Friday 12th August, 1960

Eva to the family:

Dear Alec June Susan & Carol

Many thanks for June’s letter. I am very glad the doctor says there is nothing seriously wrong with your mother. I expect she is feeling the strain of years of hard work without much holidays or chance to rest. I do hope they will soon see a house or a bungalow they fancy, they are difficult to come by these days as I don’t think there is all that much building going up. Houses this way are fetching a good price & that cuts both ways.

Susan is quite coming on with her writing also drawing. I expect they have been busy in the garden these last few days, it’s been really lovely. This morning although a peculiar sky it has not rained yet. (Leon says it’s just started.)

The men hope to finish today thank goodness. There is an awful smell of paint & pickled onions down here as Dad has done eight jars & I have them in the kitchen cupboard & every tie I open a drawer we get a whiff of onion.

Spencers were going for their holiday & the morning when they should have gone Ian developed chicken pox; Mr S doesn’t mind and hopes Ann will catch it as well.

Dad has been busy cutting all the hedges again, the long one on the lawn behind the flower bed was awful, thought we should never finish picking up the stuff, it hadn’t been cut for two years. We are still selling beans & tomatoes & I suppose we shall soon have to be picking apples, there is no end to it.

Heels have gone to Croyd for a fortnight. Hope Alec can call in for a few hours before he goes to Cardiff this week.

The house at the bottom of our field is not sold yet they wanted £5,250, but this week it’s down to £4,850.*

I went into next door one afternoon with a cup of tea for the girl who is getting married in October, she was busy painting. They have a lovely Claygate fireplace in the fireplace in the front & a nice one at the back beige. She told me they are locking up the front two bedrooms & lounge & going to live in the back for the present so presume they are only finishing the back.

Mrs Marshall & Bessie & a friend opposite her are on a tour of Scotland (coach) for a fortnight.

They have a wedding at the beginning of October at St Peter’s but bells at Old Church but nothing for Sept. other than what they have done already.**

There are notices on the beach at the Pill telling people that there is an unexploded bomb in the mud also there may be several so it has scared people away. If the bomb goes off I don’t think we shall be affected by it. Apparently they have lain in the mud for years; expect they dropped that night they came to bomb Weston.***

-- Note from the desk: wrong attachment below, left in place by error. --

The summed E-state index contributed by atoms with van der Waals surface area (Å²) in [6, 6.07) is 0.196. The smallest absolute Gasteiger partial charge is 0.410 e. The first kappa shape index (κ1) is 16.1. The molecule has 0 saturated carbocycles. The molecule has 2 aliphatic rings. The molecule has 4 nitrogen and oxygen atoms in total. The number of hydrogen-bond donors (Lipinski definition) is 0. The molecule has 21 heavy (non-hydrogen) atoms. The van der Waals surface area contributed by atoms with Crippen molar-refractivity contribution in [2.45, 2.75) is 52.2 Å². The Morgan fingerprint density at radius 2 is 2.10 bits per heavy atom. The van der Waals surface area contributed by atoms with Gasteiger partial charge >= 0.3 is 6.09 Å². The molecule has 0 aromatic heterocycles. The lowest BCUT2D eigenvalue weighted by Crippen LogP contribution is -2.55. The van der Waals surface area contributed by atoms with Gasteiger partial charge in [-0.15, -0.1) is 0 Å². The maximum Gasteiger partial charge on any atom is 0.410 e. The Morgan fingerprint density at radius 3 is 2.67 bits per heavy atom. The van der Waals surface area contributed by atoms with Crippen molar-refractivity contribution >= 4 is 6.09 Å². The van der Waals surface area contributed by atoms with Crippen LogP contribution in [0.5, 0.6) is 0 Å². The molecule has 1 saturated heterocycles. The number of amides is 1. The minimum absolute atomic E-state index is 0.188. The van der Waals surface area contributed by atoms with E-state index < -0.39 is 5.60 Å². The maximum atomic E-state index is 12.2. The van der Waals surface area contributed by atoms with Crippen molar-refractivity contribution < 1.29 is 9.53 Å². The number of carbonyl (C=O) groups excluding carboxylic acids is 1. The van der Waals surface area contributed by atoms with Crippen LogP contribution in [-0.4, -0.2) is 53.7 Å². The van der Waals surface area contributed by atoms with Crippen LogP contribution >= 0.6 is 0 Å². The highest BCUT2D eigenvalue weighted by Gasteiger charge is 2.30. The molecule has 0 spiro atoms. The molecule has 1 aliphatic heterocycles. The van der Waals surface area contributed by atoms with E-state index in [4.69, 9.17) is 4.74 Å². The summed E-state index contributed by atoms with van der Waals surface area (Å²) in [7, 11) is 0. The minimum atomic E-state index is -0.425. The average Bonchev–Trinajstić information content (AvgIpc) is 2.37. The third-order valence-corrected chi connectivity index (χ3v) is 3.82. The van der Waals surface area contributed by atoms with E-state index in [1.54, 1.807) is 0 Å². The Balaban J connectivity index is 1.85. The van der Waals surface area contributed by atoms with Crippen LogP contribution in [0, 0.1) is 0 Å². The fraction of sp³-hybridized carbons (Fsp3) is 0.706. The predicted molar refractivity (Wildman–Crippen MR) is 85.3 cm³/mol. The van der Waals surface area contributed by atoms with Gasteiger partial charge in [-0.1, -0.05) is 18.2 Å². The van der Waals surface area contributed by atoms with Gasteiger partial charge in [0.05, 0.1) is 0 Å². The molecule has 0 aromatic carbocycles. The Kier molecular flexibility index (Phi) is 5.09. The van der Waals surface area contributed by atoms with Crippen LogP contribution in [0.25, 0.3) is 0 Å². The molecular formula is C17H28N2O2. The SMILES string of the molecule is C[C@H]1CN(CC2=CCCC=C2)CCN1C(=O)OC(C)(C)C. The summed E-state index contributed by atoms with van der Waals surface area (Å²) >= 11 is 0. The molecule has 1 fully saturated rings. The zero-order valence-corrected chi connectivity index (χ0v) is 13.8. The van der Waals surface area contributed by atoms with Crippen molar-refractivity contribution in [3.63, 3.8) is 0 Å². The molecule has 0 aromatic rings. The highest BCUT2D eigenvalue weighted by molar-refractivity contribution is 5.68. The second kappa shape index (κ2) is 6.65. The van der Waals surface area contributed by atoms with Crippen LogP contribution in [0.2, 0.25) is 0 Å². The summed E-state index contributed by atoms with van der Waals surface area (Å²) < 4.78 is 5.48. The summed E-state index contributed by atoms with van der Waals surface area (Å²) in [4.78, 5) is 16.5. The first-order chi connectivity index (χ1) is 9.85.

Well I think this is all for now so will close with love to you all.


Mum & Dad

*£114,000 or thereabouts in 2020 money.

**I confess I don’t know what it means except possibly that with St Peter’s being a new church they may not have had their bells installed yet and the wedding peal would have to be rung elsewhere, and that there were no other bookings for September except what was already known about.

***This was in June 1942, and was actually two nights. I haven’t (so far) been able to pin down the particular bomb that turned up in 1960, but the most recent one appeared in the vicinity of the local ASDA in 2018!


Monday 21st February, 1944

Alec’s diary continues:

Caught 8.0 a.m. train. No cards as Harold not travelling. Talked with Clarence most of the way. Ray bought coffee as he lost the toss. London train not very full. Arrived without incident 11.50 a.m. Not feeling at all well. Hole in roof over Leslie’s head where an incendiary struck and burned out.* Another i.c. fell on Mr Hobbs’s table and burned up some of his papers. Mr Palmer who was on duty put same out single-handed. Big raid on Fridays tons of i.c. fell Gloucester Terrace and Westbourne Park. Mr Rust from Bristol in Paddington Hotel. Had to get up. Sunday’s raid set fire to Kensington Church Paddington Hotel. Areas of Wembley Alperton Chiswick and Hammersmith. Tubes out of order to Hammersmith and Central London from Wood Lane to Ealing Broadway. No bombs or i.c.s in Hanwell but several in Ealing proper. Mr Kathrens fire watching Friday. Went to Kensington in dinner hour saw the burnt-out church. Caught 3.50 p.m. for Hanwell to tell Mr Palmer to resume duty at 7.0 p.m. He is asleep and Mrs P says he has only been to bed since 3.0 p.m. Caught 4.57 p.m. back told Lionel. He says OK if he comes in at 9.0 p.m. but not later. Picked up case and mac caught 6.4 p.m. train for Hanwell. Went to Jim’s place but he had left 10 minutes ago. Took my tin hat and gas mask home. Mrs Stone has her husband home on leave. Had a rough weekend with guns and sirens. Listened in to radio but has not gone as yet 11.0 p.m. (Siren went at 3.50 a.m. bombs dropped but did not wake up.)

*At roughly this time the shortage of office space meant that Alec and several of his colleagues worked from old rolling-stock which had been gutted and fitted out as offices. His recollection was that he worked in ‘Adelina Patti’s railway carriage’- which, believe it or not, has had a book written about it. Photos of Alec and his colleagues from the period are inconclusive.

Friday 11th February, 1944

Alec’s diary continues:

Caught 8.43 a.m. Finished off Laira and continued with Bristol Diagram. Finished the Mondays to Saturdays. John started Mondays only and Saturdays only. Charles and myself doing other work for Mr Hill. Paid for tea and buns in the morning. To the club for lunch not too good. Glasses have arrived but they seem to be all frame at the moment, have worn them all the afternoon. Caught 5.5 p.m. Charles has permission to go to Birmingham on 6.10 p.m. Sprats for tea, managed about half of them. Hope they won’t repeat. Siren at 7.50 p.m. Planes and a little gunfire. Dark as pitch out but moon rising. All clear at 8.40 p.m. Nothing about for last half hour. Finished off one novel and will start the next. Bed at 11.0 p.m. no more sirens.